Saturday, April 07, 2007

Reading the Signs


I think I'm something of an animist. If I am, I'm a fairly agnostic one. While I mostly believe in some sort of guiding spirit to existence, my rational mind dismisses the idea that it takes an interest in my daily world, and sends me little communiques from time to time about it. I totally understand the impulse though. When I see a wild animal unexpectedly, I feel the urge to believe it means something, and the more exotic, rare, shy or majestic the animal, the stronger the impulse.

I did not grow up near a national park or anything; Richmond is a small city or large town, and the surrounding area is almost completely cultivated. Nonetheless I would occasionally see creatures that would inspire a sense of omen. Deer, hawks, egrets, herons, even raccoons occasionally would appear in my life, and I'd wonder if they were harbingers of something, secretly hoping so, because whatever it was, it would have to be good to warrant such an amazing messenger.
I remember the awe I felt as my family and I ate in the dining room of a B&B in Scotland. The experience started out pretty special even at the beginning; the dining room had a huge picture window that overlooked the Atlantic, and we were enjoying the light of the moon shining a road across the water. Suddenly the light began to pick out glinting bodies leaping through the waves. It was a pod of dolpins swimming by. All the Laceys gasped in wonder. The next table over was less impressed; they were a group of men there for some sport fishing. "Eh, they eat all the fish," one of them grumped.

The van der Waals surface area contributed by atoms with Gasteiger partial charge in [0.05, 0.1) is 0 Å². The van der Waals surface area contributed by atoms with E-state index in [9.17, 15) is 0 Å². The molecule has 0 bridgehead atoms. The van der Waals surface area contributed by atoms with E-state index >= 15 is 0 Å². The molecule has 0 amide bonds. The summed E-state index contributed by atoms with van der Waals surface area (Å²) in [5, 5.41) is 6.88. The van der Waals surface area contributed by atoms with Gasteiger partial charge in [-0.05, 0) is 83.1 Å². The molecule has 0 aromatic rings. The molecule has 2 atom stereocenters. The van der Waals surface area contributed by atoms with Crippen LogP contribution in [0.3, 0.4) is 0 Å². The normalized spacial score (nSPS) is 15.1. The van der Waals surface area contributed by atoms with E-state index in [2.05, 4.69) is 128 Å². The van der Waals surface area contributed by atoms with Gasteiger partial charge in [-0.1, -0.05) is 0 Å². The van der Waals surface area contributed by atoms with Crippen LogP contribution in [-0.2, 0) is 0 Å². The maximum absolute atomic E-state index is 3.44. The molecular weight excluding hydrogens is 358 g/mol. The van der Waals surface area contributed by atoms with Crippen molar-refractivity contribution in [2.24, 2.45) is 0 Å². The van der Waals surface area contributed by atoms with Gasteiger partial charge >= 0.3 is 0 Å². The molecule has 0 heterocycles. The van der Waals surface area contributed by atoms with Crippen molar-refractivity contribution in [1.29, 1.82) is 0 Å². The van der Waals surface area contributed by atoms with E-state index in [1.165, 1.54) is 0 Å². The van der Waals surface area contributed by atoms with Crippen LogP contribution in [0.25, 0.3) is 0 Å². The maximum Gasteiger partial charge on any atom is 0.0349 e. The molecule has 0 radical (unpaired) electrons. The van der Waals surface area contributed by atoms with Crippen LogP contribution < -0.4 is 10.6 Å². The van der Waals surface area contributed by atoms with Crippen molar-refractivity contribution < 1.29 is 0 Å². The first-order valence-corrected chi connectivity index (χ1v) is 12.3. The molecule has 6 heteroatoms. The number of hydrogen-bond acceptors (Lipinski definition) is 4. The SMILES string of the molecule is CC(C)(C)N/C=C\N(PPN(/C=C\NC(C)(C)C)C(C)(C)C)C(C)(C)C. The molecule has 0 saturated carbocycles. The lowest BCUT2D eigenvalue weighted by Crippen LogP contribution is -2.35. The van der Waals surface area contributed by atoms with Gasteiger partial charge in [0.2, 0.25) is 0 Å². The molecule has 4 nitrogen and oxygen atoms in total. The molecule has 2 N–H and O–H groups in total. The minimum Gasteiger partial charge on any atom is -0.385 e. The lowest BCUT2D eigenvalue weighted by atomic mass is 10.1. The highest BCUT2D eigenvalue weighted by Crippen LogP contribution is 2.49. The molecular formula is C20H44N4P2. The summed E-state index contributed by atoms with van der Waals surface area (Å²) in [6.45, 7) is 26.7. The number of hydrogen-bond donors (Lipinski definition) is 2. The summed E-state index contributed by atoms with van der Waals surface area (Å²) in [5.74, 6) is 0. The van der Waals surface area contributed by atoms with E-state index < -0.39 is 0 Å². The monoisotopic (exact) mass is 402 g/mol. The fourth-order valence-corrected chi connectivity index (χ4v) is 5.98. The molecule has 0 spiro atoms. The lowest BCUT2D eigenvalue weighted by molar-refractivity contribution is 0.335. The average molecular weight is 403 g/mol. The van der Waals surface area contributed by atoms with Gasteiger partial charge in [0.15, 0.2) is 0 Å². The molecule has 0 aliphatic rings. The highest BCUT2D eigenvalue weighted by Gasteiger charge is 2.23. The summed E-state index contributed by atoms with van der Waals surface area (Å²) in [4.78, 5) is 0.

As recently as this Summer I had a couple of these experiences. On a beach in New Jersey, at dusk, I and a man I was seeing at the time witnessed a flock of birds flying over head; they were either egrets, but probably herons. Just seeing one of them, on the ground, is usually enough to color my whole day with a sense of portent. Seeing one flying, looking so improbable with its neck pulled in and long legs trailing behind, is even more captivating. Seeing nine of them, flying in a V, well this was almost impossible NOT to see as a grand sign. It is moment of beauty in a relationship that was confused and difficult, a fond memory despite whatever else happened between us, at least for me. I hope he's able to remember it similarly.

Then on a visit to my childhood stomping grounds, one hot late afternoon I watched several Eastern swallowtail butterflies dance from bush to bush, while overhead a flock of goldfinches in full Summer plumage played, then still farther up (and mercifully disinterested in the goldfinches) soared a red-tailed hawk. I was overwhelmed that day with the sense of witnessing wonders.

Not all the omens have seemed benevolent however. Once in Seattle I was wakened in the early morning by a seagull sounding distinctly distressed. I looked out my window to see it flying as hard as it could, being chased by several smaller birds. That seemed like a good a day not to get out of bed.